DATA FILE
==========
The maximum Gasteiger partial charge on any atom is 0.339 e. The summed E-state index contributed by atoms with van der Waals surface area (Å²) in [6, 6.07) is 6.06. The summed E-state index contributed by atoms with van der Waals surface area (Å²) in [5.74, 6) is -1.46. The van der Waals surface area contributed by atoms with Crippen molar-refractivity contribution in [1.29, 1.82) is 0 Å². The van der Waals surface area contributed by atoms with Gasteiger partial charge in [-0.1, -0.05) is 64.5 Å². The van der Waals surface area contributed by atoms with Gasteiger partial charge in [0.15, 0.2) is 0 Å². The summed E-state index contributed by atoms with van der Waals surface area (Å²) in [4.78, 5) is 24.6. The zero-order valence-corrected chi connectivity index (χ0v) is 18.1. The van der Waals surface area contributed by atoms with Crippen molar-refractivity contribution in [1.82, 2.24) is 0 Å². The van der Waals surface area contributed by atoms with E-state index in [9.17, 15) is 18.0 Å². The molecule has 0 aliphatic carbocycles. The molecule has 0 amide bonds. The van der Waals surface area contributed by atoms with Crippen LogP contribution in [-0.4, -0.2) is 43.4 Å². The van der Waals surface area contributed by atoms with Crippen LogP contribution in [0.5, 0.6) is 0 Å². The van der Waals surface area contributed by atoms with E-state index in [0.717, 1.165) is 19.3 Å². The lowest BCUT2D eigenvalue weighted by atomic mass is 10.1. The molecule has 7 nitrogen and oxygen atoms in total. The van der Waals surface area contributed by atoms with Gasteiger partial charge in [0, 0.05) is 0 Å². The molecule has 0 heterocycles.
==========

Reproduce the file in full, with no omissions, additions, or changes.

The maximum Gasteiger partial charge on any atom is 0.339 e. The summed E-state index contributed by atoms with van der Waals surface area (Å²) in [6, 6.07) is 6.06. The summed E-state index contributed by atoms with van der Waals surface area (Å²) in [5.74, 6) is -1.46. The van der Waals surface area contributed by atoms with Crippen molar-refractivity contribution in [1.29, 1.82) is 0 Å². The van der Waals surface area contributed by atoms with Gasteiger partial charge in [-0.1, -0.05) is 64.5 Å². The van der Waals surface area contributed by atoms with Gasteiger partial charge in [0.15, 0.2) is 0 Å². The summed E-state index contributed by atoms with van der Waals surface area (Å²) in [4.78, 5) is 24.6. The zero-order valence-corrected chi connectivity index (χ0v) is 18.1. The van der Waals surface area contributed by atoms with Crippen molar-refractivity contribution in [1.82, 2.24) is 0 Å². The van der Waals surface area contributed by atoms with E-state index in [9.17, 15) is 18.0 Å². The molecule has 0 aliphatic carbocycles. The molecule has 0 amide bonds. The van der Waals surface area contributed by atoms with Crippen LogP contribution in [-0.4, -0.2) is 43.4 Å². The van der Waals surface area contributed by atoms with Crippen LogP contribution in [0.5, 0.6) is 0 Å². The van der Waals surface area contributed by atoms with E-state index in [0.717, 1.165) is 19.3 Å². The lowest BCUT2D eigenvalue weighted by atomic mass is 10.1. The molecule has 7 nitrogen and oxygen atoms in total. The van der Waals surface area contributed by atoms with Gasteiger partial charge in [0, 0.05) is 0 Å². The molecule has 0 heterocycles.